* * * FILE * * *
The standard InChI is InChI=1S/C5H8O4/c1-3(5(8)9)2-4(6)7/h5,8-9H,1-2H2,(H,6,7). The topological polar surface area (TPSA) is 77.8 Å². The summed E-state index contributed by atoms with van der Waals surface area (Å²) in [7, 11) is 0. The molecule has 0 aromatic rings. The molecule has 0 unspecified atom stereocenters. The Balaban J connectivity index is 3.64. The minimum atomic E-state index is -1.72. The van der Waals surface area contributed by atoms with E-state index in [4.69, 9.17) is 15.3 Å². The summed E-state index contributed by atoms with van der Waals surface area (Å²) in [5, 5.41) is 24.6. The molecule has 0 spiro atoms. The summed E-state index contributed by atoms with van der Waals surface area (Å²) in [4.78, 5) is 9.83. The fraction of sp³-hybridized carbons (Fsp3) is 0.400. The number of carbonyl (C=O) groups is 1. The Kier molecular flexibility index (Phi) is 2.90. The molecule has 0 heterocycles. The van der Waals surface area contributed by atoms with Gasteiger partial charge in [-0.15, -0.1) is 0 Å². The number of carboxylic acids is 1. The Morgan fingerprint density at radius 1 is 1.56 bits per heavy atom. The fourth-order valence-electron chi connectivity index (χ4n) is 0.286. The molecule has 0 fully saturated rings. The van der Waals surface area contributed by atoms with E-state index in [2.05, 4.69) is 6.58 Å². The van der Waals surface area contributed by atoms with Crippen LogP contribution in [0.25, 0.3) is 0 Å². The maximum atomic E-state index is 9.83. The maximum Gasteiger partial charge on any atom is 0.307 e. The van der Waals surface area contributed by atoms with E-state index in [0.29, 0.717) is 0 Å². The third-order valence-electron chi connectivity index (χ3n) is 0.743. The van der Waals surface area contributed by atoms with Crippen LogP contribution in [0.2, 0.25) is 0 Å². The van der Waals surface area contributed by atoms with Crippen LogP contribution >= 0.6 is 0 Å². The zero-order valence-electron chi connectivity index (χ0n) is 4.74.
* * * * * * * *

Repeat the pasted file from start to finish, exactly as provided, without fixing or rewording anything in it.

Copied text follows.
The standard InChI is InChI=1S/C5H8O4/c1-3(5(8)9)2-4(6)7/h5,8-9H,1-2H2,(H,6,7). The topological polar surface area (TPSA) is 77.8 Å². The summed E-state index contributed by atoms with van der Waals surface area (Å²) in [7, 11) is 0. The molecule has 0 aromatic rings. The molecule has 0 unspecified atom stereocenters. The Balaban J connectivity index is 3.64. The minimum atomic E-state index is -1.72. The van der Waals surface area contributed by atoms with E-state index in [4.69, 9.17) is 15.3 Å². The summed E-state index contributed by atoms with van der Waals surface area (Å²) in [5, 5.41) is 24.6. The molecule has 0 spiro atoms. The summed E-state index contributed by atoms with van der Waals surface area (Å²) in [4.78, 5) is 9.83. The fraction of sp³-hybridized carbons (Fsp3) is 0.400. The number of carbonyl (C=O) groups is 1. The Kier molecular flexibility index (Phi) is 2.90. The molecule has 0 heterocycles. The van der Waals surface area contributed by atoms with Gasteiger partial charge in [-0.15, -0.1) is 0 Å². The number of carboxylic acids is 1. The Morgan fingerprint density at radius 1 is 1.56 bits per heavy atom. The fourth-order valence-electron chi connectivity index (χ4n) is 0.286. The molecule has 0 fully saturated rings. The van der Waals surface area contributed by atoms with E-state index in [2.05, 4.69) is 6.58 Å². The van der Waals surface area contributed by atoms with Crippen LogP contribution in [0.25, 0.3) is 0 Å². The maximum atomic E-state index is 9.83. The maximum Gasteiger partial charge on any atom is 0.307 e. The van der Waals surface area contributed by atoms with E-state index in [0.29, 0.717) is 0 Å². The third-order valence-electron chi connectivity index (χ3n) is 0.743. The van der Waals surface area contributed by atoms with Crippen LogP contribution in [0.2, 0.25) is 0 Å². The van der Waals surface area contributed by atoms with Crippen LogP contribution >= 0.6 is 0 Å². The zero-order valence-electron chi connectivity index (χ0n) is 4.74.